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Nigel Chiu: Why I love Formula E

Credit FIA Formula E

Four and a half seasons into the FIA Formula E Championship and it deserves a lot praise. It could so easily have died out after a season or so but no, it’s getting bigger and it’s getting better. There was a lot of negativity about Formula E and there still is. I really don’t know why because it’s a motorsport that provides excitement and entertainment which any other championship in the world would be proud of. To the opposers of Formula E, I have a few things to say because you’re wrong if you say it’s boring or to dismiss it completely, but you’re right if you do see why Formula E is amazing.

The main reason I love motorsport is because of the racing. I adore the V8 Supercars Championship in Australia, Indycar and BTCC simply because the racing is stellar. Formula E is no different and it joins my list of the best racing in the world on four wheels. There are lead changes in every single race, nose to tail racing all the way through the field, aggressive moves when attacking and defending from the car in front or the car behind which is what I love to see; the entertainment levels are sky-high. I have seen very few dull races.

To those who say Formula E is boring, then I really don’t know what you’re watching. The last race in Rome wasn’t an absolute classic; yet it was a rather typical Formula E race which is miles more exciting than most races we see in an F1 season. There were lead changes, high-intensity battles and an exciting fight for the lead and the podium. At one point, we had a 3 car train for the lead. It is pure entertainment and pure racing 99.9% of the time. The 0.1% is when fanboost is used to help an overtake.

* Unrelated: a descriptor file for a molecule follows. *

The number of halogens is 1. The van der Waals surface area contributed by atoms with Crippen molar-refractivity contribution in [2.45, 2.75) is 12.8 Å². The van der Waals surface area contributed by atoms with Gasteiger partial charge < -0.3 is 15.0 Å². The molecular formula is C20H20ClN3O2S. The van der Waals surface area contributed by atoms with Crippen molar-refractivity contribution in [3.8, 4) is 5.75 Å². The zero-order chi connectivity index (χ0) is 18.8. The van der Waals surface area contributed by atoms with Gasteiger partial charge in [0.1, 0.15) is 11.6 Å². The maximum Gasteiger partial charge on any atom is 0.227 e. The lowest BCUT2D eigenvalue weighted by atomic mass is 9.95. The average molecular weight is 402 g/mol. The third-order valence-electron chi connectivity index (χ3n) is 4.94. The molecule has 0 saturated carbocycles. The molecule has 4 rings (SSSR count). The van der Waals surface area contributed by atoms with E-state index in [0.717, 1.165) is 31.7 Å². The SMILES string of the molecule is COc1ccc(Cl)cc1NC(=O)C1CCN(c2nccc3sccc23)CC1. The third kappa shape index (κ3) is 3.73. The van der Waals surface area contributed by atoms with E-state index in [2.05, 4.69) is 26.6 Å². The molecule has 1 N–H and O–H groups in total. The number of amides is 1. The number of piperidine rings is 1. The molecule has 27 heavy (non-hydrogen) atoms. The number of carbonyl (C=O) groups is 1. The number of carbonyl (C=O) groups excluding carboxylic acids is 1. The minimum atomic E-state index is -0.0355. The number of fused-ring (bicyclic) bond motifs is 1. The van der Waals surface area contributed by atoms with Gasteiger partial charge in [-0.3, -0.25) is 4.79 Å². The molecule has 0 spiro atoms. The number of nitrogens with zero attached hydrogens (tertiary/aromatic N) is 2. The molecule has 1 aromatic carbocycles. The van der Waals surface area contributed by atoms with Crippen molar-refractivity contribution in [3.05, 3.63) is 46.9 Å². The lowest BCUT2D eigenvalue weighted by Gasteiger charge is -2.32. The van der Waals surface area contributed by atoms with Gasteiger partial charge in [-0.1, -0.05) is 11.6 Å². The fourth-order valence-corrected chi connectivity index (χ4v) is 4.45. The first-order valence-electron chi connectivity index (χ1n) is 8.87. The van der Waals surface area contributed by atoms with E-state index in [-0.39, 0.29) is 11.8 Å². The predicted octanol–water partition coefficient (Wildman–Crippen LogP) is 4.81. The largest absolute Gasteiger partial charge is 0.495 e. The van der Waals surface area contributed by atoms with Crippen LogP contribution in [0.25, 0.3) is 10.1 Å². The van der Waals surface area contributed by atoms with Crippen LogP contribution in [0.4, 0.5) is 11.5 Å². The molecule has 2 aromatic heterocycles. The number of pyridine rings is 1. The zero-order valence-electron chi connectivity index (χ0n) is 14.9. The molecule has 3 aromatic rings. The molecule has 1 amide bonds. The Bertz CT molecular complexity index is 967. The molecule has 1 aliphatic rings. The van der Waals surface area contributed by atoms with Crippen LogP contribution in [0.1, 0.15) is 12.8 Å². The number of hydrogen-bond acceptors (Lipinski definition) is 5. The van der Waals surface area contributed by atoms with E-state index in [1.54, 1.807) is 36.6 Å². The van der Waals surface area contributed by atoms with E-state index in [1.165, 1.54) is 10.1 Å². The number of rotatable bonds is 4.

I know that a lot of the cynics of Formula E use fanboost as a reason to why they don’t want to watch the championship. Well, very, very rarely does fanboost give you an easy overtake. To me, it’s no worse than DRS in F1 because you don’t get an easy overtake, you usually just close up or get to set yourself up for an overtake at the next corner. Isn’t it good that fans can take part in the motorsport just a tiny bit? If this is the worst thing that people can think of about Formula E, then surely that is a good thing because it’s a good negative (apologies for the oxymoron!)

At first, I also wasn’t too optimistic about Formula E. I wasn’t really into it and if it wasn’t for the incredible last lap, last corner crash between Nick Heidfeld and Nicolas Prost at the inaugural race in Beijing, maybe I wouldn’t be watching Formula E now. It went quite viral in the motorsport world and I was staggered. But still, it wasn’t enough to draw me into Formula E. I didn’t see the second race in Malaysia because I couldn’t be bothered to get up in the morning or catch up on it like I would for an Asian F1 race. Why? I guess I didn’t respect or admire the championship enough even though the first ever race was so dramatic and probably couldn’t get any better for an inaugural race of a brand new motorsport series

Luckily, the next race was in Uruguay at Punta del Este on ITV4 (in the UK) during the evening so I decided to watch it. It was mega. I remember that there were lots of lead changes and stunning battles as well as the odd clash with the wall or other cars. That really grabbed my attention and I just though to myself, “This Formula E thing is quite good.” Twice I tuned in to watch, twice Formula E delivered in abundance and I haven’t missed a race since.